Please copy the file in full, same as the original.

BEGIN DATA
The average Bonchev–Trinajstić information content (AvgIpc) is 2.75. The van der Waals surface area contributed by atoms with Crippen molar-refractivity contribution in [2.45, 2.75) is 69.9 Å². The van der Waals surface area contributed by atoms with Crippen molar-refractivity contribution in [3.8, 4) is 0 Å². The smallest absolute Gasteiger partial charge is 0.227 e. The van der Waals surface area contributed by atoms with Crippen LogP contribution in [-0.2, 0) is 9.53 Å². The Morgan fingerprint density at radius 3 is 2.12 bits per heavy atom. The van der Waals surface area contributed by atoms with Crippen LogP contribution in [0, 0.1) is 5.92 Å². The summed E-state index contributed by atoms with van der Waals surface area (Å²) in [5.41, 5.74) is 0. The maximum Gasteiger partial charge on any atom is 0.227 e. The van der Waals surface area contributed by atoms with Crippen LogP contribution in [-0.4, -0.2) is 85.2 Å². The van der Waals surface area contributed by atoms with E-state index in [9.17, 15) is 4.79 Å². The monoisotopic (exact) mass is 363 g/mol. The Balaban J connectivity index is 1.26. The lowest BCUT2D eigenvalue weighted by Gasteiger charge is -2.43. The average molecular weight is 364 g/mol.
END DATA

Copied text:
The average Bonchev–Trinajstić information content (AvgIpc) is 2.75. The van der Waals surface area contributed by atoms with Crippen molar-refractivity contribution in [2.45, 2.75) is 69.9 Å². The van der Waals surface area contributed by atoms with Crippen molar-refractivity contribution in [3.8, 4) is 0 Å². The smallest absolute Gasteiger partial charge is 0.227 e. The van der Waals surface area contributed by atoms with Crippen LogP contribution in [-0.2, 0) is 9.53 Å². The Morgan fingerprint density at radius 3 is 2.12 bits per heavy atom. The van der Waals surface area contributed by atoms with Crippen LogP contribution in [0, 0.1) is 5.92 Å². The summed E-state index contributed by atoms with van der Waals surface area (Å²) in [5.41, 5.74) is 0. The maximum Gasteiger partial charge on any atom is 0.227 e. The van der Waals surface area contributed by atoms with Crippen LogP contribution in [-0.4, -0.2) is 85.2 Å². The van der Waals surface area contributed by atoms with E-state index in [9.17, 15) is 4.79 Å². The monoisotopic (exact) mass is 363 g/mol. The Balaban J connectivity index is 1.26. The lowest BCUT2D eigenvalue weighted by Gasteiger charge is -2.43. The average molecular weight is 364 g/mol.